Osaka – Tokyo on Thursday was included in the Go To Travel campaign, the government-subsidized discounts program to boost domestic tourism, raising concerns about the risk of spreading coronavirus infections to other prefectures.
Local governments were expressing a mixture of hope and unease about the inclusion of Tokyo’s 13.9 million residents in the ¥1.35 trillion campaign, which began in late July for all other prefectures. While Tokyo is a major source of domestic tourism for many areas, it is also the source of about 30 percent of Japan’s nearly 84,000 coronavirus cases as of Thursday.
Tokyo was initially excluded by the government from the July start of the campaign due to concerns that a large influx of Tokyo visitors elsewhere and vice versa could risk increased infections in places outside the capital with limited medical facilities.
But the government decided to let Tokyo residents participate from Thursday in hopes of giving a boost to the economy, while cautioning the public to maintain social distancing and other measures to prevent COVID-19 infections.
“Looking at Japan’s travel market, travel from Tokyo to elsewhere accounts for 20 percent of it, while 10 percent of all domestic travel is to Tokyo. By adding Tokyo to the campaign, we hope for an overall economic effect, including for other areas,” Chief Cabinet Secretary Katsunobu Kato told reporters Thursday morning.
Surrounding prefectures, which are expected to welcome large numbers of Tokyo visitors, expressed both hope of increased tourism and concerns about preventing a rise in infections. In a joint message to Tokyo residents, the governors of Tokyo, Saitama, Chiba, Kanagawa and Yamanashi called on anyone in Tokyo who feels ill not to travel and to observe all social distancing practices.
The governors also called on Tokyo residents to go along with local virus countermeasures. In Nasushiobara, Tochigi Prefecture, this will mean agreeing to pay more hot spring tax to stay at local hotels and traditional inns offering hot springs.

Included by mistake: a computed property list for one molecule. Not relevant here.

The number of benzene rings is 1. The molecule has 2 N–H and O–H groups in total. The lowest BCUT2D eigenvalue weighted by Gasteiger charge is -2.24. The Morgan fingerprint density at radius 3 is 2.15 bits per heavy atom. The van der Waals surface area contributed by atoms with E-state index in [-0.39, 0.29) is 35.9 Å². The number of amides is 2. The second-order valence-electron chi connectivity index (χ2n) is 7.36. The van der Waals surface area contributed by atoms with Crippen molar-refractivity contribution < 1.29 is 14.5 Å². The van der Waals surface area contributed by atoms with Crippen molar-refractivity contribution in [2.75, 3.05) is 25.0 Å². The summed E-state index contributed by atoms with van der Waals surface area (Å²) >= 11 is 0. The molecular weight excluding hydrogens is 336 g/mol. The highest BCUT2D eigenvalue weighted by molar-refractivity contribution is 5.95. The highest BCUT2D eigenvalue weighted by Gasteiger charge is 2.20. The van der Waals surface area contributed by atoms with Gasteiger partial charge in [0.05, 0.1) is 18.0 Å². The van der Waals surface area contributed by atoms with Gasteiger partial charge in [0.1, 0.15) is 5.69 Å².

Last month, in a nationwide first and in preparation for the addition of the Tokyo market to the Go To Travel campaign, the Nasushiobara Municipal Assembly overwhelmingly passed an ordinance raising the tax on local hot spring resorts.
Costs will rise between ¥50 and ¥200, depending on the facility. The money will be used to pay for PCR tests for about 600 people working at resort facilities, in a city with a population of just over 116,000.
“By having the ordinance in place, we can raise our brand awareness,” Mayor Michitaro Watanabe said.
Elsewhere, local leaders hope that their prefectures will receive more Tokyo tourists, especially over the coming weeks, as the autumn leaves in many parts of the country start to turn, becoming an attraction in themselves.
“We’ve entered the stage where the aim is to avoid serious cases and death due to the coronavirus while engaging in tourism, so we hope for (good) results,” said Nara Gov. Shogo Arai.
Hajime Takahashi, an official with the Nara City Tourism Bureau, said that there was no indication of an overwhelming number of reservations from Tokyo customers yet, but that the inclusion of Tokyoites could trigger a revival of visitors from there.
“Tokyo is really a big market. That is the same with or without COVID-19. Not only Nara, but all the tourist destinations in Japan have been longing for them to come back. Otherwise, Japan’s tourism industry will be devastated,” Takahashi said.
But still, Nara residents who don’t have livelihoods linked to tourism — the majority — “may have serious concerns about the removal of restrictions for Tokyo, where the pandemic still continues,” he said.
In Osaka, major international hotel chains say they are aware of concerns about the spread of infections in Tokyo. Luxury hotels, such as the Intercontinental Osaka and the Hilton Osaka, have implemented thorough cleaning, sanitary and social distancing measures.
“We have been receiving many inquiries from Tokyo by phone. We are not sure that this will be reflected in actual reservations, but we have had many questions and inquiries,” says Naoko Nishida, a spokeswoman for the Intercontinental Osaka.
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